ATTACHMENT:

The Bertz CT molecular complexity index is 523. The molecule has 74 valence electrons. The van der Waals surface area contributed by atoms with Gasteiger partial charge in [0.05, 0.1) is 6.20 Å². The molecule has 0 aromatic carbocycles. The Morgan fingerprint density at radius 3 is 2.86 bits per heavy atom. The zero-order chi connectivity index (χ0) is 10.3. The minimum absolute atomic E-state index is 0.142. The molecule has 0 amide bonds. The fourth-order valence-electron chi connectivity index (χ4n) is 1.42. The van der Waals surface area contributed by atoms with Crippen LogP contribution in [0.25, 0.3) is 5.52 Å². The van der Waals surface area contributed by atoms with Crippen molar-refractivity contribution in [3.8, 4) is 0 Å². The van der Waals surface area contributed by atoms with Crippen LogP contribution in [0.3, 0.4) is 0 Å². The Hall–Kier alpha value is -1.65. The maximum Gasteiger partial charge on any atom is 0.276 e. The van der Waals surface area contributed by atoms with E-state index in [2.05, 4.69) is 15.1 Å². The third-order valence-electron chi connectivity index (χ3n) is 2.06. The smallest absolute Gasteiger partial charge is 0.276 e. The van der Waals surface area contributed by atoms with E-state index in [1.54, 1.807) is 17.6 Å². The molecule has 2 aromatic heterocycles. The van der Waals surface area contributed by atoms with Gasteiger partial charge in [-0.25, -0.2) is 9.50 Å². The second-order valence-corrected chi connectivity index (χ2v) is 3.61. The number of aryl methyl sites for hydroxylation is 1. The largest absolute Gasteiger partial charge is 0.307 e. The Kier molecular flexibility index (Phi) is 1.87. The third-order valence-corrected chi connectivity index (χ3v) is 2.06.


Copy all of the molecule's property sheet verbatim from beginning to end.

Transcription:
The Bertz CT molecular complexity index is 523. The molecule has 74 valence electrons. The van der Waals surface area contributed by atoms with Gasteiger partial charge in [0.05, 0.1) is 6.20 Å². The molecule has 0 aromatic carbocycles. The Morgan fingerprint density at radius 3 is 2.86 bits per heavy atom. The zero-order chi connectivity index (χ0) is 10.3. The minimum absolute atomic E-state index is 0.142. The molecule has 0 amide bonds. The fourth-order valence-electron chi connectivity index (χ4n) is 1.42. The van der Waals surface area contributed by atoms with Crippen LogP contribution in [0.25, 0.3) is 5.52 Å². The van der Waals surface area contributed by atoms with Crippen molar-refractivity contribution in [3.8, 4) is 0 Å². The van der Waals surface area contributed by atoms with Crippen LogP contribution in [0.3, 0.4) is 0 Å². The Hall–Kier alpha value is -1.65. The maximum Gasteiger partial charge on any atom is 0.276 e. The van der Waals surface area contributed by atoms with E-state index in [2.05, 4.69) is 15.1 Å². The third-order valence-electron chi connectivity index (χ3n) is 2.06. The smallest absolute Gasteiger partial charge is 0.276 e. The van der Waals surface area contributed by atoms with E-state index in [1.54, 1.807) is 17.6 Å². The molecule has 2 aromatic heterocycles. The van der Waals surface area contributed by atoms with Gasteiger partial charge in [-0.25, -0.2) is 9.50 Å². The second-order valence-corrected chi connectivity index (χ2v) is 3.61. The number of aryl methyl sites for hydroxylation is 1. The largest absolute Gasteiger partial charge is 0.307 e. The Kier molecular flexibility index (Phi) is 1.87. The third-order valence-corrected chi connectivity index (χ3v) is 2.06.